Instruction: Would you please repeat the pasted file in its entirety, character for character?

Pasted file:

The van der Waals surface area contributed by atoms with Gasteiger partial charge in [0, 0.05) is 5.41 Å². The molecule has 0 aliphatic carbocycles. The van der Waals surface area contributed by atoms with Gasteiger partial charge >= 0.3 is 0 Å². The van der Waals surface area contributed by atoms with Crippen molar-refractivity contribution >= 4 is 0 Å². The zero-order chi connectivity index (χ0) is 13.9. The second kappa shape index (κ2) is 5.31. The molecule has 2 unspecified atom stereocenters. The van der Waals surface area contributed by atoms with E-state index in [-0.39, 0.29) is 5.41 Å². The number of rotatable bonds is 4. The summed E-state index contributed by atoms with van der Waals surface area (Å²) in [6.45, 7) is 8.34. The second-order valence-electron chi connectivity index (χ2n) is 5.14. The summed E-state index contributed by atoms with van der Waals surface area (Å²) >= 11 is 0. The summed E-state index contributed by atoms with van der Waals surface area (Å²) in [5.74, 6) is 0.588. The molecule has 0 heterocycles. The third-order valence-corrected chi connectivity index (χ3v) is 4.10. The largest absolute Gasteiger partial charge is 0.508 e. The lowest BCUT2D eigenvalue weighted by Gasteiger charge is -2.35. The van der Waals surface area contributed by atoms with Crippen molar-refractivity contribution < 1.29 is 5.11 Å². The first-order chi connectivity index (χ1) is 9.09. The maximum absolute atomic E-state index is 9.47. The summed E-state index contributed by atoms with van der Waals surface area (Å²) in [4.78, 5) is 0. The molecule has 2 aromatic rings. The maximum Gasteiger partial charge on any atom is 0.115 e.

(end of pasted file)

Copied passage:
The van der Waals surface area contributed by atoms with Gasteiger partial charge in [0, 0.05) is 5.41 Å². The molecule has 0 aliphatic carbocycles. The van der Waals surface area contributed by atoms with Gasteiger partial charge >= 0.3 is 0 Å². The van der Waals surface area contributed by atoms with Crippen molar-refractivity contribution >= 4 is 0 Å². The zero-order chi connectivity index (χ0) is 13.9. The second kappa shape index (κ2) is 5.31. The molecule has 2 unspecified atom stereocenters. The van der Waals surface area contributed by atoms with E-state index in [-0.39, 0.29) is 5.41 Å². The number of rotatable bonds is 4. The summed E-state index contributed by atoms with van der Waals surface area (Å²) in [6.45, 7) is 8.34. The second-order valence-electron chi connectivity index (χ2n) is 5.14. The summed E-state index contributed by atoms with van der Waals surface area (Å²) >= 11 is 0. The summed E-state index contributed by atoms with van der Waals surface area (Å²) in [5.74, 6) is 0.588. The molecule has 0 heterocycles. The third-order valence-corrected chi connectivity index (χ3v) is 4.10. The largest absolute Gasteiger partial charge is 0.508 e. The lowest BCUT2D eigenvalue weighted by Gasteiger charge is -2.35. The van der Waals surface area contributed by atoms with Crippen molar-refractivity contribution < 1.29 is 5.11 Å². The first-order chi connectivity index (χ1) is 9.09. The maximum absolute atomic E-state index is 9.47. The summed E-state index contributed by atoms with van der Waals surface area (Å²) in [4.78, 5) is 0. The molecule has 2 aromatic rings. The maximum Gasteiger partial charge on any atom is 0.115 e.